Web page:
Not Just a Special Surface

If I had to sum up the content of Hermann Amandus Schwarz’ price winning monograph Bestimmung einer speciellen Minimalfläche from 1867, I would do so using figures from plate VI from the Nachtrag, conveniently compiled in his Collected Works in a single figure:

What is shown here are polyhedra whose vertices are the branched values of the Gauß map of five families of triply periodic minimal surfaces that Schwarz is investigating. 

Schwarz spends most of the over 100 pages discussing a single surface, now called the Diamond or D-surface. It solves the Plateau problem for four consecutive edges of a regular tetrahedron. The details Schwarz provides are overwhelming, and it is easy to overlook that the methods Schwarz develops reach far beyond this special surface, and that he was fully aware of it.

What was keeping mathematicians busy these days? Bernhard Riemann had died in 1866 and left a legacy of new concepts and open problems. Complex analysts and geometers were working towards proofs of the Riemann mapping theorem, the uniformization theorem, and the Plateau problem. Schwarz had its own approach: Solve simple cases first, understand them as well as possible, and then apply the developed methods to solve the general case. Both for the Riemann mapping theorem and the Plateau problem, Schwarz looks at polygonal boundaries. He develops the Schwarz-Christoffel formula, and tries something similar for minimal surfaces.

Schwarz uses cutting edge technology: The Weierstraß representation for minimal surfaces, the language of Riemann surfaces, and elliptic integrals. He realizes that he can do more than just solve Plateau problems: In addition to straight lines, he can also prescribe symmetry planes. This leads to a differential equation which he can solve if the branched values of the Gauß map are sufficiently symmetric.

Competition was fierce, in particular between Göttingen (Riemann and Enneper) and Berlin (Weierstraß and Schwarz). Riemann had left a few pages of notes that hint at what Schwarz discovers. Schwarz must have been shocked when he saw the posthumous paper, with details added by Hattendorf. He also learns that Enneper had used a version of the Weierstraß representation in 1864, maybe without quite grasping its scope, two years before Weierstraß’ note from 1866. It appears that Riemann knew about this, too, as usual. How much did Enneper and Riemann talk in Göttingen? 

With the exception of Schwarz’ figure 47, representing the H-surface, all vertices are antipodally symmetric. I suspect that Schwarz would have instantly nodded if somebody had told him that his differential equation can be solved just under this symmetry assumption, an observation made by Bill Meeks in his 1975 thesis. How the differently symmetric H-surface fits into the picture, together with other, more recently found surfaces like Alan Schoen’s Gyroid, is one of the big open problems of the area.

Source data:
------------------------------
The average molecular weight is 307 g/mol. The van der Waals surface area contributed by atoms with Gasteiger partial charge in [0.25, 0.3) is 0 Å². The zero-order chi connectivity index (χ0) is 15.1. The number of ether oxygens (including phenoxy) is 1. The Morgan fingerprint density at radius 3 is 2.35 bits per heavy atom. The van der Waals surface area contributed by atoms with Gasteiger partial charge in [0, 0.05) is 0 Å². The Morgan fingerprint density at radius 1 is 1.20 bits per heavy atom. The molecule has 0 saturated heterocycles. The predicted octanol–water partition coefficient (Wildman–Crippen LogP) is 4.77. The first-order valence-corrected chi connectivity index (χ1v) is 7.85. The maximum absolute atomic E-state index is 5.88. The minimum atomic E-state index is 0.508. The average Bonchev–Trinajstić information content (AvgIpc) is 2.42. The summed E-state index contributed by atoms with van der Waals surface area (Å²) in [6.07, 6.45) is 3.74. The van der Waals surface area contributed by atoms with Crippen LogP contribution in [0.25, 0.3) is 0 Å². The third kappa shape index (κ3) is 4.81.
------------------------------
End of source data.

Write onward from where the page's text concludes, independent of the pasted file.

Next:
Scherk’s Fourth Surface

In his second paper about minimal surfaces from 1835, Heinrich Ferdinand Scherk summarizes his earlier findings from 1830 and gives equations for five new minimal surfaces, the first new ones since the catenoid and helicoid.

Equation 7 describes the doubly periodic Scherk surface in general form (the orthogonal case is equation 6). This is the first non-trivial deformation family of minimal surfaces.


Equation 9 is easily recognized as the associate family deformation of catenoid to helicoid, parametrized as screw motion invariant surfaces. These parametrizations are not conformal, and no complex analysis is involved. If only someone had realized that these surfaces share the same Gauß map, the discovery of the Enneper-Weierstraß representation could have happened decades earlier.

Equation 16 is a mystery to me, I couldn’t verify that it satisfies the minimal surface equation.

Equation 20, Scherk’s fourth surface, is also quite complicated, but one of the components of the implicitly given surface does satisfy the minimal surface equation.


t = 4\sin(x/2)^2+y^2\cos(x)\quad\text{and}\quad \rho^2 = t^2 + y^4 \sin(x)^2

the equation reads (slightly modernized)

\cosh\left( z+\sqrt{(t+\rho)/2} \csc(x/2)\right) = \frac{4 \sin(x/2)^2 + \rho}{y^2}

To find its Enneper-Weierstraß representation and make a decent image, I looked at the level curve for x=π, which simplifies to

1+\cosh\left(\sqrt{4-y^2}\right) = \frac{8}{y^2} \ .

This turns out to be a symmetry curve of the surface, so its normal lies in the plane x=0, and the Schwarz-Björling formula can be used to find the  Enneper-Weierstraß representation:

G(z) =\frac{z-1}{z+1} \quad\text{and}\quad dh = i\frac{z}{z^4-1} \ .

From here we can see that the surface is singly periodic with two annular and two helicoidal ends, and is also singular (at the points corresponding to 0 and infinity).


Above you can see one half of the surface, with (parts of) both helicoidal ends and one of the annular ends. The singular point is where the horizontal symmetry curve in the middle meets the intersection of the two helicoidal ends, which is a straight line on the surface. Rotating about it gives a fundamental piece; below are three copies of it.


For details, see the notebook under the resource below.

Amusingly, there is a simpler surface with the same type of ends that I accidentally discovered a while ago.

Finally, there is equation 30, giving the orthogonal case of Scherk’s singly periodic surface. Scherk does note some similarities to his doubly periodic surface.


Mathematica Notebook for Scherk IV